Hamills Killer and Killer Patterns
The gruesome sounding name of this group of fishing flies is well deserved. When fishing clear water streams and lakes they are very effective indeed. All can be fished as a smelt, bully, crayfish dragonfly and damsel nymph!
The Hamills Killer is one of a group of six New Zealand killer patterns that are all tied in a similar manner; they originate from the central North Island trout fisheries around Taupo and Rotorua and are uniquely New Zealand trout flies. The killer patterns are Hammils Killer, Mrs Simpson, Kilwell No.1, Kilwell No.2, Mallard, and Lord’s Killer.
I’ll always remember fishing a broad run on the Clyde River above Lake Dunstan with renown writer and fishing guide Dick Marquand. My size four Mrs Simpson was snatched by the biggest, fattest rainbow trout I have ever seen in my life. To begin with, I thought I had snagged a sunken tree branch. Then it started moving, and my heart was racing. Then suddenly it shot straight up out of the crystal clear bubbling water to scare the living daylights out of me. Its next trick was to come speeding straight at me. Before I could strip sufficient line to tighten up on the damn thing it tossed my Mrs Simpson out of its mouth and took off laughing, back to where it came from. That’s the closest I’ve come so far to a double-figure rainbow trout – excluding the Twizel Canals!
These flies, or more correctly lures, because they are designed to imitate small baitfish, particular bullies, are all tied in a similar fashion.
Each is first tied by starting with a tail of, usually, black squirrel tail. The underbodies are then formed by wraps of chenille, though you could use wool if you prefer it, and then feathers are tied to the side of the hook to form a plumpish bully like profile.
The Killer pattern series is reasonably easy to tie. Though they can be a bit fiddly in the smaller sizes. Perhaps one drawback is the number of feathers required to finish a Killer lure, particularly in the larger sizes. The important thing when creating killer patterns is best summed up in the word balance. Try to keep each side of the lure balanced with the same number and size of feathers.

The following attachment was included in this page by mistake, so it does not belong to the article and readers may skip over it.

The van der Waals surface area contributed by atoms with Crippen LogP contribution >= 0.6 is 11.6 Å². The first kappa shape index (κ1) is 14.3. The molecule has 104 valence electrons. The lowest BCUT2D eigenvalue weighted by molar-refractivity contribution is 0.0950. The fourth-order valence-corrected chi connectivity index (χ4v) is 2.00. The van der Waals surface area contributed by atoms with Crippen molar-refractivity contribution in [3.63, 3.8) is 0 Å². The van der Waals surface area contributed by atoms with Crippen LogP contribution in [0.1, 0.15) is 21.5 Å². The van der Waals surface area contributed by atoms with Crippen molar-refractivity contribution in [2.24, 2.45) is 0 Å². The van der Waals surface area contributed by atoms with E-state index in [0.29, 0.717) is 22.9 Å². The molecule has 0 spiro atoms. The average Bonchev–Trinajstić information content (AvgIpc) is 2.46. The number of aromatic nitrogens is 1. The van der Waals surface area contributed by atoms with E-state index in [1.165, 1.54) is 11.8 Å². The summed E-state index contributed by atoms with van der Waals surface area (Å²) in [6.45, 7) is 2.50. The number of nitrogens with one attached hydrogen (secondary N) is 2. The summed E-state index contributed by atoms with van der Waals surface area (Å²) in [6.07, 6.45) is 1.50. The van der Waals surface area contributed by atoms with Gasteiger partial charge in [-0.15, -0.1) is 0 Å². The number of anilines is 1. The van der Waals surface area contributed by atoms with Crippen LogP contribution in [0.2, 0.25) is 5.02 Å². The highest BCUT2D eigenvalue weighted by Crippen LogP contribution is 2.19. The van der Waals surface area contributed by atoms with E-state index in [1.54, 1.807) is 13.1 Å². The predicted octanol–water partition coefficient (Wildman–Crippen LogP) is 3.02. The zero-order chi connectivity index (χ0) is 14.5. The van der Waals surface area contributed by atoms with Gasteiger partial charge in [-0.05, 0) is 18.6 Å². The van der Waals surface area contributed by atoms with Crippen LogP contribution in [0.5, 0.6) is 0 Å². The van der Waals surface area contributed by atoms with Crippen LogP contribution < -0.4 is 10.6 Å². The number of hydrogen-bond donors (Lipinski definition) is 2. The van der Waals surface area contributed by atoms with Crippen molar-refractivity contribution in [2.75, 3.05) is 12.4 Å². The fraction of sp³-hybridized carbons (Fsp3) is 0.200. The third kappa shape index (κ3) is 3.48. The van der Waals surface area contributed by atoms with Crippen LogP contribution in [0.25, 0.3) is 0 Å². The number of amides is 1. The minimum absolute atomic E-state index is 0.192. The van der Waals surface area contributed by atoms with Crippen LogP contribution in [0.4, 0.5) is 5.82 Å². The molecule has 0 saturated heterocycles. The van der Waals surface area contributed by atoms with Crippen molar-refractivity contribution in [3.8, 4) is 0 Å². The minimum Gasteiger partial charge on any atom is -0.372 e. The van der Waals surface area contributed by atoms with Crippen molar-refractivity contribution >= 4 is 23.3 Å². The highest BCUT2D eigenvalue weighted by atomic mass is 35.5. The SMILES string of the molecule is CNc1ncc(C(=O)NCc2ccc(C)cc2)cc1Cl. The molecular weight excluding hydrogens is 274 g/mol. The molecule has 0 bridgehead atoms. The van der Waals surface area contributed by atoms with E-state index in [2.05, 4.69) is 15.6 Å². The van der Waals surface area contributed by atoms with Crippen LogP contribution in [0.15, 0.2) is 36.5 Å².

Many anglers will tell you that the colour of the underbody makes a difference to the pattern’s effectiveness. One story I have often heard is that red bodies will attract eels. I’ve heard this several time from those serving in tackle stores! As far as I can tell you can’t actually see the chenille body on the finished lure anyway! All are tied on short shank lure hooks, size 2-8.
The Killer patterns are widely used in New Zealand. The most popular are the Hamill’s Killer and Mrs Simpson. You can purchase New Zealand trout fly Killer patterns from Flyshop.co.nz
The Killers are typically fished for smelting trout at stream and river mouths. They are also highly regarded when fished around the shorelines of New Zealand’s many lakes both for “blind prospecting” and casting in front of patrolling browns.
Hook: size 4-8. A larger size 2 makes a good harling lure.
Tail: Black Squirrel Tail Fibres. Small bunch of golden pheasant tippets. Note that I have omitted the orange pheasant tippets in the picture above which is not strictly correct, of course. However, I have caught plenty of trout on the Hamill’s Killer without them.
Body: Red or yellow chenille or wool.
Wing: Mallard dyed green. Partridge dyed green looks much better but if difficult to come by nowadays.